The digital identity (e-ID or electronic identity) is a digital solution that allows citizens to prove their identity. It functions by linking a unique identifier to a set of attributes stored in digital form (name, date of birth, gender), which are themselves linked to credentials. The e-ID can be used to consult certain documents, but also to access benefits and services provided by authorities, banks and other companies, for mobile and online payments, etc. As stated by the European Commission, e-ID “can guarantee the unambiguous identification of a person and ensure that the right service is provided to the person who is actually entitled to it”.
Above: e-ID ecosystem by PwC (Digital identity, 2019)
For its supporters, the e-ID would enable a whole ecosystem of products and services, which would make people’s lives much easier. According to consulting firm PwC , ses attributs de base pourraient être complétés par d’autres attributs et d’autres documents (numéro de sécurité sociale, dossiers médicaux, informations biométriques, diplômes scolaires, etc.). its core attributes could be supplemented by other attributes and documents (social security number, medical records, biometric information, school diplomas, etc.). It could serve as a “catalyst for digital transformation” by intervening in countless everyday occasions: opening a bank account, taking out a loan, filing taxes, taking out an insurance policy, etc. Finally, it would lead to substantial savings. According to a report report by the consulting firm McKinsey the extension of full digital ID coverage could unlock economic value equivalent to 3% of GDP in 2030 in advanced economies, with “slightly more than half of the potential economic value accruing to individuals”.
But digital identity has also historically been viewed with great skepticism and reservations by many experts. “While these systems are supposed to be highly secure and trustworthy, they present many privacy and access risks,” say Tommy Cooke of the Surveillance Studies Centre at Queen’s University in Canada and Benjamin J. Muller, Associate Professor in the Department of Political Science at King’s University College, University of Western Ontario. Before stressing that these risks go beyond issues of cybersecurity, responsible governance and organizational accountability: “We encourage everyone to ask themselves this big but important question: what does it mean to digitize identity, and what is the model identity? In other words, what is the model citizen of a digital ID system, and how will their citizen profile be used to develop the data categories and databases needed for verification? As we know, verifiable credentials make statements about people, including their citizenship, gender, legal status, physical attributes, affiliations, and more, there will be many people who, on paper, do not exactly match the model citizen. These individuals could be subject to travel bans, extraordinary scrutiny, or other restrictions on civil rights and liberties simply because they have an extra passport, because they have traveled to certain places, because of their marital status, employment, etc.”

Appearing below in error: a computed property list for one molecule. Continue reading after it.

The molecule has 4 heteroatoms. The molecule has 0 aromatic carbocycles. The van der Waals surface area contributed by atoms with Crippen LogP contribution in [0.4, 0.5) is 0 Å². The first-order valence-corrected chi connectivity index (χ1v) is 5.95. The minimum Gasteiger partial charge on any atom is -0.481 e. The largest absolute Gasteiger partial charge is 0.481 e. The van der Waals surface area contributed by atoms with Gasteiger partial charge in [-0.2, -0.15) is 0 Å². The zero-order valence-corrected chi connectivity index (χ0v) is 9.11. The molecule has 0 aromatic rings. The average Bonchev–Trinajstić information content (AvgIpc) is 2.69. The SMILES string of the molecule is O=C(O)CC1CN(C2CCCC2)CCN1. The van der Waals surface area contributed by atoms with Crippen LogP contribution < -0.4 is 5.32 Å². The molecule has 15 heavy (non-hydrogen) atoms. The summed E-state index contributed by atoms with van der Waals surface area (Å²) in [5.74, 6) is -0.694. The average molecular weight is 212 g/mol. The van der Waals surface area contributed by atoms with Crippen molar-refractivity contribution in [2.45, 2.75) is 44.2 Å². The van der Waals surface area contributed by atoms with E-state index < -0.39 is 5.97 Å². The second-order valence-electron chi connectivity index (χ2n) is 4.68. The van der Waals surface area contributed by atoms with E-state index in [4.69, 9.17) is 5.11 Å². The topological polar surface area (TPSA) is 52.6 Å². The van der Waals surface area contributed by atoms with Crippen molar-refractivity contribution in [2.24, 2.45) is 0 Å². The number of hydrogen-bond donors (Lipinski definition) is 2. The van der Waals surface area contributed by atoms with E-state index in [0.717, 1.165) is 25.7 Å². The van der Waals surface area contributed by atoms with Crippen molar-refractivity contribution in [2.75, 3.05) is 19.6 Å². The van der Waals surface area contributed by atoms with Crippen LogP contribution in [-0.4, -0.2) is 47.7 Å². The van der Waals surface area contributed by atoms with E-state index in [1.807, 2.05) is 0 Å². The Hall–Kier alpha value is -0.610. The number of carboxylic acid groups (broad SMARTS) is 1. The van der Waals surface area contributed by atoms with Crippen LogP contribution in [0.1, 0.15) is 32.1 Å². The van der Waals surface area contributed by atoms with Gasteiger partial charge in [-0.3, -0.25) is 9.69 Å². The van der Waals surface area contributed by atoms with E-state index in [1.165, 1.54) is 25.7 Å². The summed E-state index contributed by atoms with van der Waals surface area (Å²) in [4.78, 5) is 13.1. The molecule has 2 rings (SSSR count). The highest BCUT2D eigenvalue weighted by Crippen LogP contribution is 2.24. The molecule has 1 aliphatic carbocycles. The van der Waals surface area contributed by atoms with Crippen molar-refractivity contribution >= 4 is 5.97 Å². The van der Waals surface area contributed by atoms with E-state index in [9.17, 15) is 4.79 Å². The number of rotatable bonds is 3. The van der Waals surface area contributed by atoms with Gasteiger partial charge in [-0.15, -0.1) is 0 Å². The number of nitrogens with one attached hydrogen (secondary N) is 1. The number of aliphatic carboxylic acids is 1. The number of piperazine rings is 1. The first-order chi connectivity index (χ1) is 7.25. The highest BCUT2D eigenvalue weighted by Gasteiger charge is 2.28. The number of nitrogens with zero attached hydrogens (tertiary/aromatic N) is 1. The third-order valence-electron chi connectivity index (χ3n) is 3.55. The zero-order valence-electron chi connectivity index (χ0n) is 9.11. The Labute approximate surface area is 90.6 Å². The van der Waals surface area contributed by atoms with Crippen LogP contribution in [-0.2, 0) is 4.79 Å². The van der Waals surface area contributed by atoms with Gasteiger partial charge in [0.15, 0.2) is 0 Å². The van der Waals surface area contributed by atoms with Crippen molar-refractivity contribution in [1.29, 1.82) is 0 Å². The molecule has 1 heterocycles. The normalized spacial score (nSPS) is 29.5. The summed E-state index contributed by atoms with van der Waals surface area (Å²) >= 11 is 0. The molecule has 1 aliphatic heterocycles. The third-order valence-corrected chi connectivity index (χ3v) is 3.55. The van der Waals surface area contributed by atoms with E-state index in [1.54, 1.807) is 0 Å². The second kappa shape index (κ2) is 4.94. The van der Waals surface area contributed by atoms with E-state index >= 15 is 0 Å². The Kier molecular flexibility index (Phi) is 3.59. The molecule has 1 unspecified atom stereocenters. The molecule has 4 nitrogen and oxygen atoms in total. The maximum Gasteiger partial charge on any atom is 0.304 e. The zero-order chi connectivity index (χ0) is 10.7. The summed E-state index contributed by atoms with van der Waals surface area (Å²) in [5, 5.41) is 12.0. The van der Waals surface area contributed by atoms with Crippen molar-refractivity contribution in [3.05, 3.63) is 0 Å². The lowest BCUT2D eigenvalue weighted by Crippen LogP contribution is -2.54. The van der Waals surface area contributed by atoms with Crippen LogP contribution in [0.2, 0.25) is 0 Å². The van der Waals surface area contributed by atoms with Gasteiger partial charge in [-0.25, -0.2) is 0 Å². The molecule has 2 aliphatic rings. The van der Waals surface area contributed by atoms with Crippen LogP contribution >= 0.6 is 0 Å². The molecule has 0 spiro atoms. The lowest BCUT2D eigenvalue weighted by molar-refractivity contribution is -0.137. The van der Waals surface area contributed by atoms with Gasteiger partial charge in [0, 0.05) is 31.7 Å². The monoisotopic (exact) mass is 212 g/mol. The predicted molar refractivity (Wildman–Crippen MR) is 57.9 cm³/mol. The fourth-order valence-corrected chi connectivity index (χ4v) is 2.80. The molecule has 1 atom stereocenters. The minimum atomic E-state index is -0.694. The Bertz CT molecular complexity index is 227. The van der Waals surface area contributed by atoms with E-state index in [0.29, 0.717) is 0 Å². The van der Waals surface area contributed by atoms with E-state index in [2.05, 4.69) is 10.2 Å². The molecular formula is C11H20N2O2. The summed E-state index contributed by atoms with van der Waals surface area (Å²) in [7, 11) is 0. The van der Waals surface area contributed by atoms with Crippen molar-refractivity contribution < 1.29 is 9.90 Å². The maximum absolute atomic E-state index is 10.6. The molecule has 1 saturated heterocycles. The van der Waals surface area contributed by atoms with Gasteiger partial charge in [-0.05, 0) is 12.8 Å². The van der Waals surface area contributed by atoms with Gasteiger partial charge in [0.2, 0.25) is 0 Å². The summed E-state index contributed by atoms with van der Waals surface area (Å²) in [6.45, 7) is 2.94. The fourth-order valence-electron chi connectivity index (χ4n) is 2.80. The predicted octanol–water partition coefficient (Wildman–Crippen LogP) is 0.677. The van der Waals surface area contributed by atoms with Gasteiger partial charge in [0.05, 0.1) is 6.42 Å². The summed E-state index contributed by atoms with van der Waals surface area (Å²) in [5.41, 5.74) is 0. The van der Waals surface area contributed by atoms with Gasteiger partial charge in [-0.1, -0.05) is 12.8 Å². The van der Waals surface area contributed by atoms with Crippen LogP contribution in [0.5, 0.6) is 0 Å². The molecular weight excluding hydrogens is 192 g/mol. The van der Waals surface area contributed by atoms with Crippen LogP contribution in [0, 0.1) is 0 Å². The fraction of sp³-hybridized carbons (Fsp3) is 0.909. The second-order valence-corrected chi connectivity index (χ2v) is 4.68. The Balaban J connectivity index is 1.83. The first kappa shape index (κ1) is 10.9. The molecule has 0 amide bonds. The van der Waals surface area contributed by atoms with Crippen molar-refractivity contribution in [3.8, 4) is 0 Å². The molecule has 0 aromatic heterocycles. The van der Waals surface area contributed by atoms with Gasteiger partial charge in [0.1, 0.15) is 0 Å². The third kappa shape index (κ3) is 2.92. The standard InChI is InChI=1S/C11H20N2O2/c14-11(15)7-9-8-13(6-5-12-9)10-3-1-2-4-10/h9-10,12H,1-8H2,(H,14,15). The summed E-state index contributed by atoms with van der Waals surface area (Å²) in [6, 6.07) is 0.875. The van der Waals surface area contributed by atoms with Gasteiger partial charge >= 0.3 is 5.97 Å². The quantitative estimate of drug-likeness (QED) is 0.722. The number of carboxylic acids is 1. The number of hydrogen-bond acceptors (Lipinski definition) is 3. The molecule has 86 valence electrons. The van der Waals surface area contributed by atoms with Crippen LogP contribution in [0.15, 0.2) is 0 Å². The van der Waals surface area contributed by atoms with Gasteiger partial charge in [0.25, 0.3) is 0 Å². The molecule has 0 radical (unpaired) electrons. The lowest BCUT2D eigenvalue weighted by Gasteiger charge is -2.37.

Victims of systems failure and bias
The example of Aadhaar, India, illustrates the problem. In India, e-ID is already a reality for more than one billion people. Aadhaar is now the largest biometric identification system in the world. In addition to serving as a gateway to government services, this system created by billionaire Nandan Nilekani with the support of Mastercard for the payment solution, tracks users’ movements from one city to another, their professional status and their transactions. Enthusiastically presented by Paul Romer, then chief economist of the World Bank, as “the most sophisticated identification program in the world”, Aadhaar also has its flaws, whose consequences can be dramatic. Investigations in 2017, for example, revealed that they had resulted in death cases, because the system had denied food rations or mistakenly paid pensions to the wrong individual, due to authentication failures related to poor connectivity, biometric failure, a server problem, erroneous data linkage, error messages and other technical failures. As a result, 2.5 million people in the northwestern state of Jarkhand were denied their monthly grain ration because the system excluded them.
Unfortunately, the system has not been corrected to prevent future tragic failures. On the contrary, explained Sunita Sheel, an anthropologist and independent bioethics researcher in Mumbai, “things worsened during the pandemic”. “In India, she further points out, the lobby that is critical of this aggressive approach by the state to the introduction of digital technology has been strong and yet there is little difference we could make to adversities that marginalized communities experience on ground and so is the middle class.” Today in India, an individual’s Aadhaar account is linked to all sorts of data and systems: to the PAN (Permanent Account Number), the PDS (Public Distribution System), the Direct Benefit Transfer (DBT), and their bank accounts. “Even getting a new passport is not possible without having Aadhaar, said Sunita Sheel. Purchase and transfer of a property cannot be done without producing/sharing Aadhaar with the concerned authorities.” The researcher acknowledges that “issues relating to data sharing with third parties without meaningful consent of the users of these apps (…) could be somewhat better in regions where legal and governance environments are better”. But that would not necessarily be enough, given the financial stakes associated with this “new oil” that is data, and this “across sectors: health, education, agriculture, pandemic”, concludes Sheel.